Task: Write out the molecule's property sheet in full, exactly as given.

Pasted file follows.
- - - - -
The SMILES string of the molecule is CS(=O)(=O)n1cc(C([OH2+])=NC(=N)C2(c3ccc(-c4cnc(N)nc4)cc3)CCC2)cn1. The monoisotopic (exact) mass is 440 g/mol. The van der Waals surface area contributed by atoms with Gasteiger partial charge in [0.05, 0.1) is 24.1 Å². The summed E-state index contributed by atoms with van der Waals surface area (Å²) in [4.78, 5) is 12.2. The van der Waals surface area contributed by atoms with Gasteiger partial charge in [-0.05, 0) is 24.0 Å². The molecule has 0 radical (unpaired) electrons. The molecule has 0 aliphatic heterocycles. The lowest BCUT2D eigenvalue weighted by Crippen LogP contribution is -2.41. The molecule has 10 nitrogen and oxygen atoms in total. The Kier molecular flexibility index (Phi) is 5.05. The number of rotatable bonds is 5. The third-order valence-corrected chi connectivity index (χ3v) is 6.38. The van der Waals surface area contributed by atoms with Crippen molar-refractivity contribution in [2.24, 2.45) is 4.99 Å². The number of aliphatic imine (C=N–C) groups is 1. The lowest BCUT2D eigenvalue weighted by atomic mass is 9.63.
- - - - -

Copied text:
The SMILES string of the molecule is CS(=O)(=O)n1cc(C([OH2+])=NC(=N)C2(c3ccc(-c4cnc(N)nc4)cc3)CCC2)cn1. The monoisotopic (exact) mass is 440 g/mol. The van der Waals surface area contributed by atoms with Gasteiger partial charge in [0.05, 0.1) is 24.1 Å². The summed E-state index contributed by atoms with van der Waals surface area (Å²) in [4.78, 5) is 12.2. The van der Waals surface area contributed by atoms with Gasteiger partial charge in [-0.05, 0) is 24.0 Å². The molecule has 0 radical (unpaired) electrons. The molecule has 0 aliphatic heterocycles. The lowest BCUT2D eigenvalue weighted by Crippen LogP contribution is -2.41. The molecule has 10 nitrogen and oxygen atoms in total. The Kier molecular flexibility index (Phi) is 5.05. The number of rotatable bonds is 5. The third-order valence-corrected chi connectivity index (χ3v) is 6.38. The van der Waals surface area contributed by atoms with Crippen molar-refractivity contribution in [2.24, 2.45) is 4.99 Å². The number of aliphatic imine (C=N–C) groups is 1. The lowest BCUT2D eigenvalue weighted by atomic mass is 9.63.